To give you an example of the sort of thing that really upsets me, last year, I went to Canberra for my 30th reunion of our graduation from the Defence Academy, and basically, we had a cocktail party at the War Memorial, and as you go wandering around the War Memorial, you see all of the big corporate sponsors … And one of them was, well we thank [name of company] for supporting Australia’s veterans. And I had a very visceral response to it, I wanted to rip it off the wall, because I feel the War Memorial is my place, it’s my safe space, and it belongs to every other veteran. Okay, and sure they gave money, but these people who treated me so badly at a time when I needed support, which I asked for, and asked for, and asked for, but didn’t receive, I felt that they’d invaded my safe place … the place for veterans.
Not all veterans will have had such negative corporate experiences. However, the case points to the problem of linking Australia’s military tradition and, by extension, its national identity, with for-profit companies.
The dangers of symbolic pollution emerging from corporatisation are not limited to remembrance. In fact, it can be argued that this shift in remembrance is a mere reflection of quite recent radical changes to military organisation and professionalism in Australia. As Australia attempts to mobilise and enhance its defence capability in the context of a greater threat environment, the Australian Department of Defence is closely connecting defence capability with the implementation of their One Defence model.
First outlined in the influential 2015 First Principles Review, One Defence aims to achieve greater levels of integration and streamlining across the military, public service, and industry. While One Defence was first framed in relation to procurement, it has now taken on a meta role, broadly being applied to operational reform and military organisation.
The problem is that One Defence is often less about greater operational synergy between Defence and other sectors of Australian society than arguing that Defence is ‘inefficient and slow’, something the First Principles Review saw as an inherent quality of a ‘non-commercial approach’. From this perspective the only solution is an unshackling of tradition, an embrace of market logics and the championing of individual enterprise. As a result, in recent years we have witnessed an unprecedented outsourcing of work previously undertaken by people in uniform.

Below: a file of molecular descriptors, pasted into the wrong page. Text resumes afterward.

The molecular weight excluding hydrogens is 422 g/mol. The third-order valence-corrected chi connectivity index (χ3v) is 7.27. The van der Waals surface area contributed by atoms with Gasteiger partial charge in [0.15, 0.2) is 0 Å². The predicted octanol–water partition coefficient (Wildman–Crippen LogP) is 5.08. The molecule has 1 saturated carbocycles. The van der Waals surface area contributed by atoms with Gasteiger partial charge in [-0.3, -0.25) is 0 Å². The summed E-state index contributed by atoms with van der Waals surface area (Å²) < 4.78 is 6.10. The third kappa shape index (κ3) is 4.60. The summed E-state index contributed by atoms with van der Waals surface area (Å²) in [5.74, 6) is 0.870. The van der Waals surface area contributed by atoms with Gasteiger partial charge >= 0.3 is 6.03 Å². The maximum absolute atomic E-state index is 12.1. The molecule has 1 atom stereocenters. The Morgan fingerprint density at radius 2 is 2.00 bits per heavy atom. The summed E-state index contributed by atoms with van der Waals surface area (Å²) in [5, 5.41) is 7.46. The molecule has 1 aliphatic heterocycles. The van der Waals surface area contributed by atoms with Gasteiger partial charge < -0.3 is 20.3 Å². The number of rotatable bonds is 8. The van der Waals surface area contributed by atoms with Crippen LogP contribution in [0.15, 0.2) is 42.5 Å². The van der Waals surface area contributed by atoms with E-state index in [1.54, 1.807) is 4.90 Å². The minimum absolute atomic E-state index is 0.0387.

Changes to warfare and advances in technology mean that industry and defence in Australia will need to develop stronger working relationships. However, this needs to occur in ways that mean not only do we avoid a loss of good governance, but so that military traditions related to service and sacrifice do not become the metaphorical baby that gets thrown out with the bathwater.
It was the founding scholar of civil-military relations, Samuel Huntington, who linked defence capability to the maintenance of the ‘military mind’, that those that serve in the armed forces and are willing to put their life on the line require an environment that is different and removed from the civic culture that emerged in the second half of the twentieth century and the socio-economic or political trends that otherwise shape society.
In contrast, Australian military personnel must now officially attempt to ‘live out’ the values of the Australian Defence Force through behaviours that frequently echo corporate rhetoric, such as being ‘adaptable, innovative and agile’. To defend military tradition in this environment too easily is understood as confirming the critique that Defence is ‘change resistant’ and can be cast as an impediment to achieving national security.
We must be critically aware, however, that the corporate sector does not abide by the same moral codes and necessarily has different vested interests to Defence. To fail to appreciate this lesson risks undermining the very idea of military service and sacrifice at a time when we may need it to be called into action.
*Brad West is a sociologist at the University of South Australia a Faculty Fellow in the Center for Cultural Sociology at Yale University and the founding co-Director of the Military Organisation and Culture Studies Group (MOCS). His new book, Finding Gallipoli: Battlefield Remembrance and the Movement of Australian and Turkish History (Palgrave Macmillan), will be released this month. He published this in The Conversation in 2017 with Ayhan Aktar and this in The Conversation in 2018, again with Ayhan Aktar.